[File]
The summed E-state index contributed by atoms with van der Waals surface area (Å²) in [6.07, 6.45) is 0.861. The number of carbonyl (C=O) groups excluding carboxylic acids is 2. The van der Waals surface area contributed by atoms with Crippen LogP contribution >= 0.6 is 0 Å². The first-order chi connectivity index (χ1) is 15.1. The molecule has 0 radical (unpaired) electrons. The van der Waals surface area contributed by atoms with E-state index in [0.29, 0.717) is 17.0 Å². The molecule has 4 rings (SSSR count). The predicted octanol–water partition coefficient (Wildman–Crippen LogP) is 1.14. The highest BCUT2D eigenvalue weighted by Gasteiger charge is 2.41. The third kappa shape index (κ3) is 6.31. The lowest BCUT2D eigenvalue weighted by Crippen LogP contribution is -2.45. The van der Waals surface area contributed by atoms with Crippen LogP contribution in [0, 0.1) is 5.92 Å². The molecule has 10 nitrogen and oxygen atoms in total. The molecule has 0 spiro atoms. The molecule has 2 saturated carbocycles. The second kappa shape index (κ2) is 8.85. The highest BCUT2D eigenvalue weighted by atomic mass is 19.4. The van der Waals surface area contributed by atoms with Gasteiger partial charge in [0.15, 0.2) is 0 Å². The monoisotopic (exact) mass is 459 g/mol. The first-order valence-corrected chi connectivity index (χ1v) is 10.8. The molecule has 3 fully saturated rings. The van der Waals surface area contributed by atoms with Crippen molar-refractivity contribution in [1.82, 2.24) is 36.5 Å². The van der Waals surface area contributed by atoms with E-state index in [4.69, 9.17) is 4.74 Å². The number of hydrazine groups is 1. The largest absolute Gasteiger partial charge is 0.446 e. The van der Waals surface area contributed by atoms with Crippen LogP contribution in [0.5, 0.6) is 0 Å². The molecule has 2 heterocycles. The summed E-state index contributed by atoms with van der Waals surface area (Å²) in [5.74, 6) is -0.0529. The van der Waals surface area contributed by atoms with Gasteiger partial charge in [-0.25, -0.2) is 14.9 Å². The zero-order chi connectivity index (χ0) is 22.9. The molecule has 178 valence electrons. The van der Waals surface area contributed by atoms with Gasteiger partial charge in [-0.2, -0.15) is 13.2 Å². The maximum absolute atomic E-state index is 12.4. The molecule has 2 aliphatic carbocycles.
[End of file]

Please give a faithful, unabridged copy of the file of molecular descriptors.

The summed E-state index contributed by atoms with van der Waals surface area (Å²) in [6.07, 6.45) is 0.861. The number of carbonyl (C=O) groups excluding carboxylic acids is 2. The van der Waals surface area contributed by atoms with Crippen LogP contribution >= 0.6 is 0 Å². The first-order chi connectivity index (χ1) is 15.1. The molecule has 0 radical (unpaired) electrons. The van der Waals surface area contributed by atoms with E-state index in [0.29, 0.717) is 17.0 Å². The molecule has 4 rings (SSSR count). The predicted octanol–water partition coefficient (Wildman–Crippen LogP) is 1.14. The highest BCUT2D eigenvalue weighted by Gasteiger charge is 2.41. The third kappa shape index (κ3) is 6.31. The lowest BCUT2D eigenvalue weighted by Crippen LogP contribution is -2.45. The van der Waals surface area contributed by atoms with Crippen LogP contribution in [0, 0.1) is 5.92 Å². The molecule has 10 nitrogen and oxygen atoms in total. The molecule has 0 spiro atoms. The molecule has 2 saturated carbocycles. The second kappa shape index (κ2) is 8.85. The highest BCUT2D eigenvalue weighted by atomic mass is 19.4. The van der Waals surface area contributed by atoms with Gasteiger partial charge in [0.15, 0.2) is 0 Å². The monoisotopic (exact) mass is 459 g/mol. The first-order valence-corrected chi connectivity index (χ1v) is 10.8. The molecule has 3 fully saturated rings. The van der Waals surface area contributed by atoms with Crippen molar-refractivity contribution in [1.82, 2.24) is 36.5 Å². The van der Waals surface area contributed by atoms with E-state index in [4.69, 9.17) is 4.74 Å². The number of hydrazine groups is 1. The largest absolute Gasteiger partial charge is 0.446 e. The van der Waals surface area contributed by atoms with Crippen LogP contribution in [0.5, 0.6) is 0 Å². The molecule has 2 heterocycles. The summed E-state index contributed by atoms with van der Waals surface area (Å²) in [5.74, 6) is -0.0529. The van der Waals surface area contributed by atoms with Gasteiger partial charge in [-0.25, -0.2) is 14.9 Å². The zero-order chi connectivity index (χ0) is 22.9. The molecule has 178 valence electrons. The van der Waals surface area contributed by atoms with Gasteiger partial charge in [-0.2, -0.15) is 13.2 Å². The maximum absolute atomic E-state index is 12.4. The molecule has 2 aliphatic carbocycles.